1 hour – Lunch / Lunch Speaker: Professor Rupy Sawhney
120 min – afternoon breakout
1. Each group continues discussion
a. Arrive at consensus on each area
b. Prepare report back to general session
2. Report back to attendees
Follow-up and Future Plans
In a recent interview with teknovation.biz, the President of ARiES advocated for a tagline that simply says “Tennessee . . . Where Energy Begins.” ARiES stands for Alternative, Renewable, Innovative, Economic, Solutions for Energy, a company that Abouelata founded about a year ago with two partners – Mary Shaffer Gill and Patrick West.
His work for the last several years in a variety of energy sectors provides a good perspective on why he believes the tagline makes sense. For Abouelata, it’s an easy sell.
“If you want to be in the theater, you go to Broadway. If you want to be in finance, you go to Wall Street. If you want to be in energy, you come here.”
Abouelata cites the state’s assets that many know – Oak Ridge National Laboratory, Tennessee Valley Authority (TVA), Electric Power Research Institute, Sharp Electronics Corporation, Wacker Chemie, and Hemlock Semiconductor.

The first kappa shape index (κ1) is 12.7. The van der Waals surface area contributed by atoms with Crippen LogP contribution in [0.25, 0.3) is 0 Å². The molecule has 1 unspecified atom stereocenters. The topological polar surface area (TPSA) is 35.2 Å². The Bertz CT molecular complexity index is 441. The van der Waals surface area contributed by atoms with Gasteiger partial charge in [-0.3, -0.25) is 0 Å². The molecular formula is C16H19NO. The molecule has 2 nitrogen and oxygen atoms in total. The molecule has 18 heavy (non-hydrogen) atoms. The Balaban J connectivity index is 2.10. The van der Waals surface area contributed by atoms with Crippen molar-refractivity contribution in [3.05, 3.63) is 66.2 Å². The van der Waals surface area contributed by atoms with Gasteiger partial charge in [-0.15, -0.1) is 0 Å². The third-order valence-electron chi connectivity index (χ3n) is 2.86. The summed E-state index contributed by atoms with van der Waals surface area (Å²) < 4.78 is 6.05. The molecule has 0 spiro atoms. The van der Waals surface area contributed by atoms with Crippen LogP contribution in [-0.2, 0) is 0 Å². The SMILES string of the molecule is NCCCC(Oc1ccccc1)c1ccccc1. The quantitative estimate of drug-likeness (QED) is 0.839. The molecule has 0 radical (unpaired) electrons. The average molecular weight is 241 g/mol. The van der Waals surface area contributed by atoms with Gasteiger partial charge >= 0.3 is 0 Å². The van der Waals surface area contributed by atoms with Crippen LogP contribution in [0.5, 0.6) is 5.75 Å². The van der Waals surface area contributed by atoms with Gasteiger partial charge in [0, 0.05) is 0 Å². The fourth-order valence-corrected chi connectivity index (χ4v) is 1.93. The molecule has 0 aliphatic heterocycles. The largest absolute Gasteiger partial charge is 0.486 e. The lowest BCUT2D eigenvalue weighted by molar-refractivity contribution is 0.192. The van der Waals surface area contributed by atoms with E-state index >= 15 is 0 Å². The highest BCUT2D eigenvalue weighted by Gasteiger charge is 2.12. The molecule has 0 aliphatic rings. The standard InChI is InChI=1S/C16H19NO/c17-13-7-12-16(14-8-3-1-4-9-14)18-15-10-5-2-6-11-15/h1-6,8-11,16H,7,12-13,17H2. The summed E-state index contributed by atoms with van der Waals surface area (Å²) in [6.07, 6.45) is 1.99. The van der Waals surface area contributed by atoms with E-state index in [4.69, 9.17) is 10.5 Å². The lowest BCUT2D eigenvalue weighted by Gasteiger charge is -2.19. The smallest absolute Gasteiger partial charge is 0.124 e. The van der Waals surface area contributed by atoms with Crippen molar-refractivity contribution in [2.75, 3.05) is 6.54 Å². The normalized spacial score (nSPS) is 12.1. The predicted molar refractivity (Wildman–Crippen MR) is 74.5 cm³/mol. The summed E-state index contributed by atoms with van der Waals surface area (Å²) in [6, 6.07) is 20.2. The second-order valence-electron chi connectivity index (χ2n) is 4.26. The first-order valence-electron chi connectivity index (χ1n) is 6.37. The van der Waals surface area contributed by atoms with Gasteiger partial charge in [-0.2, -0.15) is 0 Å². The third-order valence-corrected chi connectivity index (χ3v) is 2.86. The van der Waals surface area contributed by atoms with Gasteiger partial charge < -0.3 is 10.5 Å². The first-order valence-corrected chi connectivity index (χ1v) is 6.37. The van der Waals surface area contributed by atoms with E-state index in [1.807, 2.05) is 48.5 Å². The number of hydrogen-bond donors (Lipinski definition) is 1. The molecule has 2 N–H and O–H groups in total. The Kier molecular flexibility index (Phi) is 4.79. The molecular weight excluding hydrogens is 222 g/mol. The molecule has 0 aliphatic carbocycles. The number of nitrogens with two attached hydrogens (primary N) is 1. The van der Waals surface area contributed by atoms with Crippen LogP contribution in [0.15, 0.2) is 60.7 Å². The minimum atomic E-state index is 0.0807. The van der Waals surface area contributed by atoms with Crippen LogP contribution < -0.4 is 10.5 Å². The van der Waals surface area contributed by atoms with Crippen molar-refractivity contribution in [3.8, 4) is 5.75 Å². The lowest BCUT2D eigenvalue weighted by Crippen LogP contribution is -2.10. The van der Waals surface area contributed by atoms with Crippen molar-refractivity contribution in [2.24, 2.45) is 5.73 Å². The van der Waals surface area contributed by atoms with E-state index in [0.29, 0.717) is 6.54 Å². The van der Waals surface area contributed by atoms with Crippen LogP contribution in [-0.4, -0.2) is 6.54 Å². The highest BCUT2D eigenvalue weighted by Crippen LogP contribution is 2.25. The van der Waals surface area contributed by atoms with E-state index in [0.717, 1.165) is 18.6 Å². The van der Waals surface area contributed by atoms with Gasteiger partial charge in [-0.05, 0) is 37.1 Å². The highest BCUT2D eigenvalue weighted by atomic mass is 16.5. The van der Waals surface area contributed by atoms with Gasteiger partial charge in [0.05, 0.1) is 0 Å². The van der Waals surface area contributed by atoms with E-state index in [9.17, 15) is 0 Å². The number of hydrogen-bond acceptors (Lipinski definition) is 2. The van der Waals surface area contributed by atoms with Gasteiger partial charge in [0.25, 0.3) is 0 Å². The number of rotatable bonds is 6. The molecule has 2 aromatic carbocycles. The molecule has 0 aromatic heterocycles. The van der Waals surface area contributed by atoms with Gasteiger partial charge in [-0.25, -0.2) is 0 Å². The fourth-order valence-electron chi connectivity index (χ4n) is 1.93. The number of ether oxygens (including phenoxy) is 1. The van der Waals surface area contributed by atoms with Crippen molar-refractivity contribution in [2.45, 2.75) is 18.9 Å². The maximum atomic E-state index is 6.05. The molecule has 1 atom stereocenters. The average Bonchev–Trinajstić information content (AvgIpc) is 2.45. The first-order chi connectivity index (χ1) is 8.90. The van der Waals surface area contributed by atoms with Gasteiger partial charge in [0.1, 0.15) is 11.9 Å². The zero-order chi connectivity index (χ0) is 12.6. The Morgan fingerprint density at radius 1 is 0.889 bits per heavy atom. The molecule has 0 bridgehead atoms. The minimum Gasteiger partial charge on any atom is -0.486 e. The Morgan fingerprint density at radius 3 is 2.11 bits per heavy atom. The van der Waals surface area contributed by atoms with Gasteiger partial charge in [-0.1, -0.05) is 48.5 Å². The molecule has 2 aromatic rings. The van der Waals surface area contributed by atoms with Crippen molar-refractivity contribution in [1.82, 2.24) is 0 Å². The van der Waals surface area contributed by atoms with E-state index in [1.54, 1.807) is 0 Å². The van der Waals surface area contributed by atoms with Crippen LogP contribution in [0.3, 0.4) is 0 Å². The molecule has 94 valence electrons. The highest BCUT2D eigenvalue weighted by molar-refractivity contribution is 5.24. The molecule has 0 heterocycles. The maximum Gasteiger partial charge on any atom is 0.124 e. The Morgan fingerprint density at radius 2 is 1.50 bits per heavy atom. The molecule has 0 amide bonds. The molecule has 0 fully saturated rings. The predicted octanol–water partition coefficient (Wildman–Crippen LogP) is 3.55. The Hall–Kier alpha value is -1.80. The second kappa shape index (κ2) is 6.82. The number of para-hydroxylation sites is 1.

We noticed that the hits on our website showed a doubling of hits when we publicized our DIY workshop. That showed us that our website viewers were interested in more events where they can get information and ask questions. It was each of you who will decide on what we do next as an event. Here are some ideas that we have come up with that might be of interest. Review these topics and if you do not find what you want about to know about solar energy and what it can do for you, let us know. In fact, give us your opinion as to your interest in participating in such an event. Your opinion will be the decision maker of what we do next.
1. Solar energy for farmers and remote locations
2. Information on solar energy for teachers and lecturers
3. Benefits of solar to combat global warming
4. Adding energy storage to your home or business can provide electricity during and after natural disasters
If none of these topics satisfy your curiosity, then tell us what you want to know.
Stephen Levy, Technical Director
Tennessee Solar Energy Association